World Athletics also limits to 10 the number of Russians eligible to compete as neutrals at the Tokyo Olympics.
The Russian Athletics Federation has been fined $10m for breaching anti-doping rules, the sport’s global governing body announced.
In a statement on Thursday, World Athletics also said it would limit to 10 the number of Russians eligible to compete in track-and-field events under a neutral flag at this year’s Tokyo Olympics.
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Russia’s athletics federation (RusAF) was suspended in 2015 after a report commissioned by the World Anti-Doping Agency (WADA) found evidence of mass doping among track-and-field athletes in the country.
“The package of sanctions approved by the council today reflects the seriousness of RusAF’s wrongdoing and sends a clear message that we take these types of offences by our member federations extremely seriously,” Sebastian Coe, the World Athletics president, said in a statement.
“Clearly the previous measures were not enough to change the culture in Russian athletics. We hope this further measure will be sufficient to provoke real change,” he added.
World Athletics will restart a system to vet Russian competitors and allow them to compete as neutral athletes.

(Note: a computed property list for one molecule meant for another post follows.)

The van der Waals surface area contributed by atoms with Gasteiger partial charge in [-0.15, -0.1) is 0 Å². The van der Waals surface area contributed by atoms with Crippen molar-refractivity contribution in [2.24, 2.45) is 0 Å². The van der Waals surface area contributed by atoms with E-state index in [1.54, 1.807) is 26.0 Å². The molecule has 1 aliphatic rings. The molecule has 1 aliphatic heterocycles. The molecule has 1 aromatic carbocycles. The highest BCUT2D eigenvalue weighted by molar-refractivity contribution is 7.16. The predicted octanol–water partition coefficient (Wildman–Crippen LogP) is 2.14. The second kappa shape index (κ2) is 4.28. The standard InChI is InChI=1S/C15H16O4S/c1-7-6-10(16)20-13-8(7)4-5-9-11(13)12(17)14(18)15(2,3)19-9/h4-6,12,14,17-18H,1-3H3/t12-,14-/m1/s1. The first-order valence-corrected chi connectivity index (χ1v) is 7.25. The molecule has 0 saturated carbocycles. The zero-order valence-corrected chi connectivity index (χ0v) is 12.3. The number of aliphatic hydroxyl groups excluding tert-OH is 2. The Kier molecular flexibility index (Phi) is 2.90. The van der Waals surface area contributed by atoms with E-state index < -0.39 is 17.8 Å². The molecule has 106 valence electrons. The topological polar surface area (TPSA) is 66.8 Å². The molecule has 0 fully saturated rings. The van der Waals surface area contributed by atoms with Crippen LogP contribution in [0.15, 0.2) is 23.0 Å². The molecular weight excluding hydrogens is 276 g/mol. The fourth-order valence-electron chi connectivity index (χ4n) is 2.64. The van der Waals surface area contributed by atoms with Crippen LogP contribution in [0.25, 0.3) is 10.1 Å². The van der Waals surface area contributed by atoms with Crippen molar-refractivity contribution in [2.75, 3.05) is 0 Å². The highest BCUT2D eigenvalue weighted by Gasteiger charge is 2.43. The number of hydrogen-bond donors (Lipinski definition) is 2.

They will be limited to 10 athletes at major events, but that limit can be raised later if World Athletics feels Russia is making progress on reforms.
Russia must pay $5m of its fine by July 1, with the remainder suspended for two years, to be paid if the federation commits another anti-doping offence or fails to make what World Athletics considers “meaningful progress”.
World Athletics passed the latest package of sanctions after the Russian track federation’s new president accepted charges that fake documents were used under the previous management to give a top athlete an alibi for missing a doping test.
Russia has been banned from the Olympics and the world championships in a range of sports for four years after WADA ruled in December to punish the country for manipulating laboratory data.
Russia, which has tried to showcase itself as a global sporting power, has been embroiled in doping scandals since a 2015 report commissioned by WADA found evidence of mass doping in Russian athletics.
Its doping woes have grown since, with many of its athletes sidelined from the past two Olympics and the country stripped of its flag altogether at last year’s Pyeongchang Winter Games as punishment for state-sponsored doping cover-ups at the 2014 Sochi Games.
Russia was allowed to field only one athlete in track and field at the 2016 Olympics, the US-based long jumper Darya Klishina. Russia sent 29 officially neutral athletes to last year’s world championships, winning six medals.
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